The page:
Energy Production and Emissions Data: Powering Insights on the U.S. Electricity Grid

08.27.2019 | Kelan Stoy and Joe Huang

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Developed by the EPA, the Emissions & Generation Resource Integrated Database (eGRID) details in-depth information for nearly all of the electric power generated in the U.S. The dataset includes insights on power generation capacity, fuel used, emission rates for CO2 equivalents (as well as other particulate emissions), and several other attributes for power plants across the country. As part of the UrbanFootprint Data Library, it’s easier than ever to map and understand the source of electricity in your community.

Mapping electricity sources used across the United States.

For planners, this is an important step in climate action planning and evaluating risk and resilience for community infrastructure. With the ability to quickly assess the emissions rates of nearby power plants, planners can begin to devise a data-driven climate action plan to reduce emissions produced by electricity. Plus, by combining risk and resilience data, planners can better understand which power plants may be impacted by sea level rise, flooding, storm surge, or wildfires.  

In this post we’ll take a look at Phoenix, Arizona as our example and demonstrate how to answer key questions on energy and emissions for nearly any U.S. location with UrbanFootprint. 

What types of energy sources power our electricity?

After creating an UrbanFootprint project for Phoenix and adding the Power Plant layer, sourced from eGrid, we can see the metropolitan area is served by a mix of gas, hydro, solar, biomass, and nuclear power.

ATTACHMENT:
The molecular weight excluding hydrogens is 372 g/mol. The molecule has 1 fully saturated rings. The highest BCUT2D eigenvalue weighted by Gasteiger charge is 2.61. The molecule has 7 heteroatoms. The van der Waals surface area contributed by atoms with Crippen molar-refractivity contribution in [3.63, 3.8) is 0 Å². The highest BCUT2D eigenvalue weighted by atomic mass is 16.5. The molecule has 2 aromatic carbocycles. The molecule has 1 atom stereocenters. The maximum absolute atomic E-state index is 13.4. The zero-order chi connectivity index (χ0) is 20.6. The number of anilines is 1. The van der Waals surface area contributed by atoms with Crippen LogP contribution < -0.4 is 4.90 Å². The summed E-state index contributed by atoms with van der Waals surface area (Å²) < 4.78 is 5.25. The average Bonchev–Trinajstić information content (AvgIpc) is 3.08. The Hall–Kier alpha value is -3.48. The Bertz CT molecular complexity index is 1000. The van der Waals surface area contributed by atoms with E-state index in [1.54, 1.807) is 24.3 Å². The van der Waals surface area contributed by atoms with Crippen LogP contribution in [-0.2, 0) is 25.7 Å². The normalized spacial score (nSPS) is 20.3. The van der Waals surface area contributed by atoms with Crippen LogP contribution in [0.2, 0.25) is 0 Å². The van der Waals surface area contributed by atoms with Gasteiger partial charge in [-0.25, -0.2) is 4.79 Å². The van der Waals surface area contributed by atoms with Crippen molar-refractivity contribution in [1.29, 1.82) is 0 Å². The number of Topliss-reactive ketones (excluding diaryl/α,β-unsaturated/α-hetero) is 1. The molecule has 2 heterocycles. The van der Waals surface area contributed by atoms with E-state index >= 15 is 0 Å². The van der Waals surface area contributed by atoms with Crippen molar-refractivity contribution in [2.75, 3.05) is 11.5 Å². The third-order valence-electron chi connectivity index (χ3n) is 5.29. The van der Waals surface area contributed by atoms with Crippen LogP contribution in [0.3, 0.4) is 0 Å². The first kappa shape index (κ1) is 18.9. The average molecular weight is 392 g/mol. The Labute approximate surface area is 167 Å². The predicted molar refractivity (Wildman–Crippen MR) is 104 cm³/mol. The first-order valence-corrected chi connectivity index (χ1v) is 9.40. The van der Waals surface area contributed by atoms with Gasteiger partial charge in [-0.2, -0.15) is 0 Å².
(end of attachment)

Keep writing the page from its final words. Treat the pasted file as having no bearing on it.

UrbanFootprint maps the electricity sources used in the metropolitan area of Phoenix, AZ.

Which power plants generate the most electricity and where are they located?

From this same data layer, we can choose to map the capacity of each power plant to get a sense of where the biggest electricity producers are located.

Using UrbanFootprint’s filter capabilities, we can isolate all plants with over 1,500 MW of nameplate capacity. The data table shows those are the Palo Verde Plant (nuclear), Gila River Power Station (natural gas), and Copper Crossing Energy Center (natural gas).

Beyond capacity, we can also look at the total amount of electricity each plant generated per year.

Based on existing infrastructure, how much electricity could we generate with solar today?

What is the capacity of existing solar facilities in the Phoenix metro area? We can quickly get this information by filtering to just solar facilities and then viewing the generation capacity in the data table. It shows that there are over 1,400 MW of solar capacity across the 34 solar plants in the metro area included in the dataset.

How do local power plants impact emissions?

The dataset includes CO2 Equivalent emissions, allowing us to look at which plants in the area contribute the most emissions. Topping the list is the Gila River Power Station (just north of Gila Bend) with 3.2 million tons of CO2 equivalent produced each year.

While Gila River produces the most emissions, it is not necessarily the ‘dirtiest’ power plant in the area. Mapping on CO2 Equivalent Rates (lbs/mWh/year) tells a different story with smaller natural gas plants, such as Agua Fria in Glendale, emitting 1,500 lbs/mWh/year compared to Gila River’s figure of 929 lbs/mWh/year.

Co2 Equivalent Total Output Emission Rate for Agua Fria natural gas plant (left) and Gila River Power Station (right).

Learn how to map and analyze emissions and the electric grid in your community

Whether you’re looking to analyze risk and resilience for existing utilities or assess the current energy source mix in your community, we invite you to book a demo of UrbanFootprint. We’ll walk through the workflows above and demonstrate how to quickly map existing conditions, build alternative land use scenarios, and measure the impacts. 

Have questions? We’d love to hear from you. Send us a note or tweet us @UFPlatform.


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